In the spring of 1981, I was assigned to help bury the bodies of prisoners who had perished during the previous winter, when the frost-hardened earth had made timely interment difficult. As with any detail, the work was carried out after school; but since it was considered somewhat unusual, we were rewarded with a few noodles to supplement our ration of corn. This would have sufficed to make interring bodies a desirable detail, but the work offered another very practical advantage. The burial team could strip the corpse of its last remaining clothes and either reuse them or barter them for other essentials. But the fringe benefits came at a price. Since Korean tradition requires that people be buried on a height, we had to carry the bodies up a mountain or to the top of a hill. We naturally preferred the hills at the center of the camp to the steep mountain slopes near Yodok’s perimeter. Their proximity allowed us to follow tradition without traversing tens of kilometers. But the neighboring hills eventually became overcrowded with corpses, and one day the authorities announced we would no longer be allowed to bury our dead there.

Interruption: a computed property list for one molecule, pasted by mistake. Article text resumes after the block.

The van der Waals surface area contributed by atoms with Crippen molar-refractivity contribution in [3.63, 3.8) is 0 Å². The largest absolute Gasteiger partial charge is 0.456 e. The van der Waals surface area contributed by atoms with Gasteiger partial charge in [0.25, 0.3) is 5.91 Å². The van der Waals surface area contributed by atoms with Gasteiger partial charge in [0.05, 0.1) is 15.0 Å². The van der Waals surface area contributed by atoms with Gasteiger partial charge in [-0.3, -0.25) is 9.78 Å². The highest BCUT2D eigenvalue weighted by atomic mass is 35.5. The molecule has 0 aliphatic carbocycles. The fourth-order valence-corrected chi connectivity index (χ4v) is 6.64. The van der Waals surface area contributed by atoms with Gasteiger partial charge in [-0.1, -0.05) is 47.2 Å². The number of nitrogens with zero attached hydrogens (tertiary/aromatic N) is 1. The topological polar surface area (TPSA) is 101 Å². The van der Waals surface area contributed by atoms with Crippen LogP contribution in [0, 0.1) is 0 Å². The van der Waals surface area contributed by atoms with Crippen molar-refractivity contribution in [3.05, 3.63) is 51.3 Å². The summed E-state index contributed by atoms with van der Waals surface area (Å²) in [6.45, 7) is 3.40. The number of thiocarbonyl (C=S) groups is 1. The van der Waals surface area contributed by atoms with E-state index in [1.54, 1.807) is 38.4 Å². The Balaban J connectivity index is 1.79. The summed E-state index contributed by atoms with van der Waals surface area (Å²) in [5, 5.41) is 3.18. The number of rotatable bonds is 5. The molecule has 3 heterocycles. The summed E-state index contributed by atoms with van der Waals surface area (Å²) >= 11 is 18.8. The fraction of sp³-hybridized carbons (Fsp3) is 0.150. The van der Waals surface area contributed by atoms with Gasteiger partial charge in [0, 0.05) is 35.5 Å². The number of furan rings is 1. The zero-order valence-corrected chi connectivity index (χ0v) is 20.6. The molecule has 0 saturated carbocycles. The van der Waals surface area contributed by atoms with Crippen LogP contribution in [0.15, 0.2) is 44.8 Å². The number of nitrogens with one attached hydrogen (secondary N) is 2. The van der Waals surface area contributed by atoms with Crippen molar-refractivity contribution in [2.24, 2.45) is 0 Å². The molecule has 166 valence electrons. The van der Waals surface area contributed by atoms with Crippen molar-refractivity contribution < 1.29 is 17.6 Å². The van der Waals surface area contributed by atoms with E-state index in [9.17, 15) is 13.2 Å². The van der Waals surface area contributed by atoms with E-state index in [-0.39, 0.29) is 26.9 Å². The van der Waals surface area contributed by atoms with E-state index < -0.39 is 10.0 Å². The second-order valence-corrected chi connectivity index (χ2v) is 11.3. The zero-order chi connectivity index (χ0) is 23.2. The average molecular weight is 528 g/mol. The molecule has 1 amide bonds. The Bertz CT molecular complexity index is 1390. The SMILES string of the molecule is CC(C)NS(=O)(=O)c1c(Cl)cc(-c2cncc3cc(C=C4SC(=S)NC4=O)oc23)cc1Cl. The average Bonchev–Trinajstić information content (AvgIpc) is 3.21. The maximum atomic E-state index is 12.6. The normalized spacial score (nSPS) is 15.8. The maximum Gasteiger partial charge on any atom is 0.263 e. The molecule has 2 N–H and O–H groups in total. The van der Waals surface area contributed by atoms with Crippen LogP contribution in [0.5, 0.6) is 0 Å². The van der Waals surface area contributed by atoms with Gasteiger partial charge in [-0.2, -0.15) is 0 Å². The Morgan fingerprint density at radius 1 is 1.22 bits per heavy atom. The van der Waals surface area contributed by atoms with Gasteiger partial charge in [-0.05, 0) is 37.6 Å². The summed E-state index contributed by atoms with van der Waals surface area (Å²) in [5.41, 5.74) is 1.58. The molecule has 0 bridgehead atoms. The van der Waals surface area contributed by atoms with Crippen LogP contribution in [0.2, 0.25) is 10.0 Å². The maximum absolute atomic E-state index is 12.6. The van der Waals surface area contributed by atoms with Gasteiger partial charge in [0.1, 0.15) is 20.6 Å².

We thought the order had been given for health reasons, but we soon found out how wrong we were. I was walking back to the village with my team one evening after a day of gathering herbs up in the mountains, when we were overtaken by a terrible stench. As we walked on, the odor grew stronger and stronger until we finally came upon the cause. There were the guards, bulldozing the top of the hill where we’d buried so many of our dead. They actually dared to set upon corpses! They didn’t even fear disturbing the souls of the dead. An act of sacrilege held no weight for them compared to the possibility of growing a little more corn. As the machines tore up the soil, scraps of human flesh reemerged from the final resting place; arms and legs and feet, some still stockinged, rolled in waves before the bulldozer. I was terrified. One of my friends vomited. Then we ran away, our noses tucked in our sleeves, trying to avoid the ghastly scent of flesh and putrefaction. The guards then hollowed out a ditch and ordered a few detainees to toss in all the corpses and body parts that were visible on the surface. Three or four days later the freshly plowed field lay ready for a new crop of corn. I knew several people from my village who were assigned to plant and weed it. Apparently, it was horrific work. Since only the larger remains had been disposed of during the initial cleanup, the field-workers were constantly coming upon various body parts. Oddly enough, the corn grew well on the plot for several years running.
SOURCE: The Aquariums of Pyongyang: Ten Years in the North Korean Gulag, by Kang Chol-hwan and Pierre Rigoulot, translated by Yair Reiner (Basic Books, 2001), pp. 101-102